Big Banks Lending to Small Businesses Highest Ever

Big banks are granting more loans to small businesses these days. In fact, the loan approval rates at big banks and institutional lenders improved to all-time highs in September 2016, up 23.4%, reports the most recent Biz2Credit Small Business Lending Index. However, the approval rates at small banks, alternative lenders, and credit unions all dropped in the last month to 48.7%.

Biz2Credit analyzed loan requests ranging from $25,000 to $3 million from companies in business more than two years with an average credit score above 680. The results are based on data submitted by more than 1,000 small business owners who applied for funding on Biz2Credit’s online lending platform, which connects business borrowers and lenders.

Over the past decade, reports have shown small business owners and upstarts have been hard pressed to get commercial loans, with 68% of small businesses looking for loans of $250,000 or less and 50% of small businesses looking for loans that are less than $100,000. Many traditional lenders have retreated from providing these smaller loans and have instead opted to serve those seeking $1 million or more for their business needs.

Big Banks vs. Small Lenders


According to Rohit Arora, CEO and co-founder of Biz2Credit, “the Federal Reserve failed to increase the interest rates that banks and other lending institutions were hoping for.”  To that end, “many banks are lagging behind in their loan goals for 2016. They must close more deals to meet those numbers.”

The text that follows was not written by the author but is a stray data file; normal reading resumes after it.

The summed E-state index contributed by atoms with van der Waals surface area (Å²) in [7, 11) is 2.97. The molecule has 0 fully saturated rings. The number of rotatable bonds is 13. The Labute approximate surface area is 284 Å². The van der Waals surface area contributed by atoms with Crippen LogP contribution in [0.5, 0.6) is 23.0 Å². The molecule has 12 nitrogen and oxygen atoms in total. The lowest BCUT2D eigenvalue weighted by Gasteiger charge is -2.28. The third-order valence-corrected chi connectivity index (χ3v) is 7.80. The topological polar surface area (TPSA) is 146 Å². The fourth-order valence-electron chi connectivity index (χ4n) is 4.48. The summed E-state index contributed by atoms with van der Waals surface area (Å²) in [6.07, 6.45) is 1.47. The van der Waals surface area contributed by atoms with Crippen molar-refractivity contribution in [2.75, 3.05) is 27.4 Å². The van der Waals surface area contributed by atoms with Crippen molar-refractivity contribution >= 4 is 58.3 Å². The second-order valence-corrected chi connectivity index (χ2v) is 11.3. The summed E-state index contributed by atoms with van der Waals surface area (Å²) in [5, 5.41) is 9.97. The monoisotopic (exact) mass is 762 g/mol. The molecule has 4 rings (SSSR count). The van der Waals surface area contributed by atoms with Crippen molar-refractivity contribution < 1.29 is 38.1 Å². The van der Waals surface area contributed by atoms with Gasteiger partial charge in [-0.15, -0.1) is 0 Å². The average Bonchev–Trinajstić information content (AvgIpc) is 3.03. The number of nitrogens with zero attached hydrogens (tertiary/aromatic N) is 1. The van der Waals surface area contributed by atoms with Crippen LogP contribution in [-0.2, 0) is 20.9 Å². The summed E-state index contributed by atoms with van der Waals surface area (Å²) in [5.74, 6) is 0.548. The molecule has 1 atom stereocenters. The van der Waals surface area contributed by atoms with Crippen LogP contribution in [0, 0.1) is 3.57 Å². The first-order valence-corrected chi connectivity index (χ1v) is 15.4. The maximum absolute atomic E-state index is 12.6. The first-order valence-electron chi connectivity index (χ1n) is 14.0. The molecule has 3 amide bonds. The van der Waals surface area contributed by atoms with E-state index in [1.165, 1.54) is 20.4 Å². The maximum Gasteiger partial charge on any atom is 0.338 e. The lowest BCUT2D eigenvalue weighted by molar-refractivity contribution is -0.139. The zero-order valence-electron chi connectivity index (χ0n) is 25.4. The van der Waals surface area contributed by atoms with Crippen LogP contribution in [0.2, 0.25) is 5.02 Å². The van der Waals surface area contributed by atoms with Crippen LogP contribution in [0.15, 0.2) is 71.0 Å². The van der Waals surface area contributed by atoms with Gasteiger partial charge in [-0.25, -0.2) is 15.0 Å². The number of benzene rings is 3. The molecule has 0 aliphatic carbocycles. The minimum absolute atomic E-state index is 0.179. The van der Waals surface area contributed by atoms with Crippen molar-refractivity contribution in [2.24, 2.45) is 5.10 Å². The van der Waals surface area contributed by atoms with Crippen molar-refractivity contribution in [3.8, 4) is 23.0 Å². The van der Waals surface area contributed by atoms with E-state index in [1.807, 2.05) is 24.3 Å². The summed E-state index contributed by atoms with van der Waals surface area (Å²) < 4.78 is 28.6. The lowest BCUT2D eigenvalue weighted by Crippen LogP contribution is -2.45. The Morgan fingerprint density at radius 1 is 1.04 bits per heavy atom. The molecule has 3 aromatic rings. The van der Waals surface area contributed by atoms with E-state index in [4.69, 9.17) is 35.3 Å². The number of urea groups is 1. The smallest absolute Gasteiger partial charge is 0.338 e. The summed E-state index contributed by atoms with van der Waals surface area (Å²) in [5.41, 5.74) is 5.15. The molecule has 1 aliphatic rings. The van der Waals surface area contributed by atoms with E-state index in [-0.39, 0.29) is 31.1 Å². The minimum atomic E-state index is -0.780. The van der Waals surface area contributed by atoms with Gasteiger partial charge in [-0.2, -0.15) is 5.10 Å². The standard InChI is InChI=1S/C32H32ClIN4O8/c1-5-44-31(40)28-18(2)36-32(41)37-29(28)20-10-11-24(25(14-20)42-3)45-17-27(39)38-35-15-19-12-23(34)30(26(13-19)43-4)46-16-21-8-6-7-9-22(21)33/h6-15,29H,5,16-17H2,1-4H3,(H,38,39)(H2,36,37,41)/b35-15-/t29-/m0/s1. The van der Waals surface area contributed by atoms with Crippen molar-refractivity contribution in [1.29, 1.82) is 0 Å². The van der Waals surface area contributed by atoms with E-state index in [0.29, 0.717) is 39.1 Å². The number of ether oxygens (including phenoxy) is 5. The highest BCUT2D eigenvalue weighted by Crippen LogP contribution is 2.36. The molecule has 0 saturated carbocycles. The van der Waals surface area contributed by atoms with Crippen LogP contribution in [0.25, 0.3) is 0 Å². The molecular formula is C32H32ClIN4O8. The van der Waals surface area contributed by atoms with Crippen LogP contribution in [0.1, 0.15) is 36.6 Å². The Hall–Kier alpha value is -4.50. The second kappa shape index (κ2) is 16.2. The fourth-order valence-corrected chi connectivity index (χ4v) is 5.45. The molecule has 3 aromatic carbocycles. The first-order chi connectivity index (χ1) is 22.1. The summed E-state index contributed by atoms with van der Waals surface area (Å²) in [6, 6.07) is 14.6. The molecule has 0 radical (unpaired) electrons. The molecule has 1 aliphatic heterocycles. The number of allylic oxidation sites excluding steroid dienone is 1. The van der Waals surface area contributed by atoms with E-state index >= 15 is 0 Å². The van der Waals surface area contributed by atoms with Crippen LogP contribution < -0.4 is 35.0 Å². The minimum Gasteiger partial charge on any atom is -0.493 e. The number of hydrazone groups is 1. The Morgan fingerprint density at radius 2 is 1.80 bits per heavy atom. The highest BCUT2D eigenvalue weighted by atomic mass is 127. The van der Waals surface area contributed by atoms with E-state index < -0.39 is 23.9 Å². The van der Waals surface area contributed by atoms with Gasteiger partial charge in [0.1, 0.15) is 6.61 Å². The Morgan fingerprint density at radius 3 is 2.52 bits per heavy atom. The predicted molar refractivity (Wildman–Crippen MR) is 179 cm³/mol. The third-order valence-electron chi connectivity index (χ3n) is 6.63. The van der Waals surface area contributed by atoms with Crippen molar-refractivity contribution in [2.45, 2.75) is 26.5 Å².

He added in a released statement, “Not enough small banks are digitizing their loan approval process and that is holding them behind. An interest rate increase would seemingly benefit small banks because right now conventional loan rates are actually lower than SBA-backed loans and that is resulting in a lower volume of loan requests for this category of lenders.”

Alternative Lending Resources


Alternative lenders also experienced a decrease in loan approval rates, Arora explained. “Alternative lenders have lost much of the competitive advantage they held for so long. As other categories of lenders offer better terms and financing just as quickly, we will see alternative lenders continue to lose market share in loan volume.”

Still, alternative lenders have proven to be viable resources for minority- and women-owned businesses seeking seed funds or working capital. This includes Accion, a nonprofit microlender that specializes in small business loans. Although Accion’s loan amounts and minimum requirements vary by state, typically amounts range from $10,000 to $100,000 and you need a minimum credit score of 575, sufficient cash flow, and proof of income. OnDeck offers fixed-rate loans of between $5,000 and $250,000; to qualify, you need a minimum credit score of 500, annual revenue of at least $100,000, and business operations of at least one year. Kabbage offers small businesses lines of credit of between $2,000 and $100,000. Each time you draw against your line of credit, you have six or 12 months to pay that money off. But instead of paying interest, you pay fees between 1% and 12% each month.